At Tuesday night’s regular meeting (October 11, 2016), East Lansing’s City Council voted 4-1 in favor of an ordinance formally decriminalizing small amounts of marijuana for adults on private property. This is not the same as making it “legal.”
“It is somewhat complicated,” City Attorney Tom Yeadon told ELi in response to questions, “but the ordinance does not make the use or possession of marijuana legal in East Lansing, it simply changed our current ordinance so it would not apply to the possession or use of marijuana to persons over 21 on private property.”
Yeadon said that “This was to bring our code into compliance with the Charter provision that was approved by the voters. It would still be illegal under State law for persons over 21 to possess or use marijuana in the City.”
He went on to explain that in circumstances involving someone on public property and/or under the age of 21, “this ordinance does make that offense a civil infraction if prosecuted under the City Code.” A civil infraction is punishable by a $25 fine, 45 days of community service and/or referral to substance abuse counselling.
As we’ve previously reported, the City Council’s decision to legalize possession of a small amount of marijuana conflicts with not only Michigan and federal law, but is not recognized by other jurisdictions, including the Michigan State Police, MSU police and the Ingham County Sherriff’s office, who will continue to follow State law and arrest and prosecute criminally as they see fit.
What does this mean in practical terms? If you are over 21 and smoking a joint in your own or someone else’s home, you’re legally safe unless the State Police or Ingham County Sherriff deputies come calling, in which case you may be charged with a criminal misdemeanor under State law.
If you are under 21, and you are anywhere (including private property) using or in possession of an ounce or less, you may be charged with a civil infraction by an ELPD officer. If you are stopped by MSUPD, the State Police or the Ingham County Sherriff you may be charged criminally for that same ounce or less.
If you are anybody, anywhere with more than an ounce of marijuana, there is no applicable City ordinance, and State criminal law applies.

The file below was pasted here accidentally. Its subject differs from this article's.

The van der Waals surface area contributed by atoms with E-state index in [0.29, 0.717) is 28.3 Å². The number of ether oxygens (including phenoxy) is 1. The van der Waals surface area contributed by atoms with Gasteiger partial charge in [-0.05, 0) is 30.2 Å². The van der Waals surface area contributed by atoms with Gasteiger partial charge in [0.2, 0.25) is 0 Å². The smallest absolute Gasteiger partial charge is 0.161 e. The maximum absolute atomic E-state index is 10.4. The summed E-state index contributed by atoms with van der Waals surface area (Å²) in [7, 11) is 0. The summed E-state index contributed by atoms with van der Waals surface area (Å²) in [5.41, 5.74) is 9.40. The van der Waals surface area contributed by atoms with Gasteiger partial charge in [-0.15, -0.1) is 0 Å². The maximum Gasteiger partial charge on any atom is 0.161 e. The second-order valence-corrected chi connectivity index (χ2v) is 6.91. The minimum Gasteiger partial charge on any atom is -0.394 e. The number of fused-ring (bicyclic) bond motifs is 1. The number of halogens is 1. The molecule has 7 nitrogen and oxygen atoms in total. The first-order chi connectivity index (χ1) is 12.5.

It was concerns about this conflict with state and federal law, and the possible difficulty in communicating the risk of arrest and prosecution to East Lansing residents, that led Councilmember Shanna Draheim to cast the sole “no” vote on Tuesday night in this matter. She also expressed concern about putting East Lansing Police officers in the difficult position of having to follow a law that was at odds with the law of the State.
Draheim stated that she is categorically in favor of legalizing marijuana and “totally supports” the existing Charter amendment, but that she is “risk averse” by nature and worries that changing the law might set residents up for legal trouble if they don’t fully understand that the new law only protects them from criminal charges if they are stopped by East Lansing Police officers.
In advance of the vote, Draheim had several questions for Yeadon, the first of which was what kind of legal action could be initiated by the State of Michigan against the City for instituting and enforcing a marijuana ordinance in direct conflict with the State’s own law. Yeadon responded that one possibility was that the State Attorney General’s office could issue a declaratory judgment saying that the East Lansing ordinance was null and void.
Draheim asked whether the City would be obligated to legally defend against such an action and Yeadon said it would be possible at any point to enter a consent judgment in a given case, which would end any legal conflict.
Mayor Mark Meadows told Draheim that it was unlikely that the Attorney General or the Ingham County Prosecutor’s Office would pursue legal action against the City because of the marijuana law. He also said that continuing to rely on the previous Charter amendment gave ELPD officers “nothing to hang their hat on” if they did not want to rely on the more serious State law in a possession case involving an ounce or less.
The change in the City’s law means that an East Lansing Police officer may now choose to write a ticket for a civil infraction, which involves relatively minor consequences and does not result in a criminal record.
Meadows added that voting to decriminalize marijuana promoted change and made a statement about the will of the people of East Lansing. He acknowledged Draheim’s concerns about people’s ability to understand under what circumstances marijuana is and is not legal, saying that it would be critical to educate the public.
Councilmembers Erik Altmann and Ruth Beier agreed with Draheim and Meadows that communication is essential. (Councilmember Susan Woods was present but had no remarks on this matter.)
Altmann also noted that other important social change, such as marriage equality, began with local decisions to disobey state and federal law.